Generally speaking…

Groups act as a wrapper to combine whatever geometry you’ve selected into a common group. such that if you click on any one of the included items within the group they all get selected at the same time… and whatever is in that group is no longer sticky to the other basic raw geometry that sits outside of the group.

Components… are similar to groups in that they also isolate their geometry from the other sticky/raw geometry… BUT, Components have a structural element to them as far as SketchUp goes. Once you make a component… you’re essentially creating a definition which sketchUp uses to control the way ALL other like components act within the model.

It’s kind of a two part system… A main component gets created, and from that point forward SketchUp then use ‘instances’ of the main component.

The benefit of this being that if you happen to need 10 matching chairs in your model (or even just two, or three). You can simply draw one chair and make it into a component.

Once you’ve done that… Make a copy of that chair and place it in other locations within the model. These copies are now instances of the component you originally designed, and defined. BUT what’s so USEFUL here… is now if you want change the design of your chair just a little. You only need to go into the ‘edit component mode’ and make the change you want one time. From there all the other chairs in the model will also be updated to match the new design changes (/component definition)… because they are, after all, just instances of the master component in the first place. Identical copies which alway get changed to match whatever the component definition is.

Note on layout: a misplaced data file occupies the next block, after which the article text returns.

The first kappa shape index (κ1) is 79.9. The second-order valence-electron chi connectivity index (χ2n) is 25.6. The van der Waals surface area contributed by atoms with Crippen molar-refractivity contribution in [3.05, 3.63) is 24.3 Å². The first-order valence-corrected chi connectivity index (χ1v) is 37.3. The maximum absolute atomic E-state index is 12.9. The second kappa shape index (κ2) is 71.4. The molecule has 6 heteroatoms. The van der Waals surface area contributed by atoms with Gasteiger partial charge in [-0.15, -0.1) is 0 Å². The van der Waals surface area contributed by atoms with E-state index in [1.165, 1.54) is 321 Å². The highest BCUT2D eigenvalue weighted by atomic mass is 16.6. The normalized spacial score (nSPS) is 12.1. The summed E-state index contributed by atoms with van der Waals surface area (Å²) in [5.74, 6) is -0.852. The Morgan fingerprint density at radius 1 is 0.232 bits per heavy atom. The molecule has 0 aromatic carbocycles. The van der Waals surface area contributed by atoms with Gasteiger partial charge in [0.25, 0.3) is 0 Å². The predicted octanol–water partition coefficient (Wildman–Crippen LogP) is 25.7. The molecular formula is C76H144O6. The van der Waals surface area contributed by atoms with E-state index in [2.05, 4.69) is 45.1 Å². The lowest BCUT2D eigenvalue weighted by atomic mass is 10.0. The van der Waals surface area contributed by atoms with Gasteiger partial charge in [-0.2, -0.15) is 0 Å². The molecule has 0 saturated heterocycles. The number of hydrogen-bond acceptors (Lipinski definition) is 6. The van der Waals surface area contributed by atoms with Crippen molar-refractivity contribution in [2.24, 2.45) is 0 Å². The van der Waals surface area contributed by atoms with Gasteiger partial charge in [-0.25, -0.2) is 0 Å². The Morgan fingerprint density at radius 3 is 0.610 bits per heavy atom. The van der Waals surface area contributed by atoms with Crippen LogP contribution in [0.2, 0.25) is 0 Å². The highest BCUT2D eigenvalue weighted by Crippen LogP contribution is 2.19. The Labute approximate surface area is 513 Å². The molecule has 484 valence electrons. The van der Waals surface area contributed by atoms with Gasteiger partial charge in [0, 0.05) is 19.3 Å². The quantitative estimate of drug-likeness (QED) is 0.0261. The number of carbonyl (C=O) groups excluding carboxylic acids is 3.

You’ll appreciate this when you try it out… Just draw a simple shape, turn it into a component, and make a bunch of copies of it… then double click on ANY one of the component instances you’ve copied and change it in some way. What you should see happen is that they will ALL change at the same time, and in the exact same way in which you’ve edited them.

Try the exact same thing but make a Group instead, and you’ll see the main reason why SU has (and needs) both Groups and Components.

Layers, for the most part are best used to control the visibility of whatever you’ve placed on them. Say a layer of doors, or windows, or appliances.

Any item you want to place on them can be turned on/off by clicking on the visible button within the layers panel. Strategies for how this gets used varies.

Thank you that’s very helpful! :blush:

There’s very little advantage in using Groups in my view, but it does depend a little on your preferences.

They are only a special (and limited) variety of Component. Unless you explicitly name each instance after you create it, using the Entity Info window, each Group is just given the same automatic name - Group - which makes it hard to tell what’s what if you examine the structure of your model in the Outliner.

As @JinD explained, if you make a copy of a group, and edit one copy, the other is unaffected. And Groups don’t appear in the Component Browser, well, because they aren’t components!

As far as I know there’s nothing you can do with a Group that you can’t do with a Component instead, except keep it out of the Component Browser - which might be an advantage if you have a very large number of components. Otherwise, I see no advantage in using Groups. You can always make one or more instances of a component different from other existing ones by selecting the one(s) you want to keep different, then using R-click Make unique.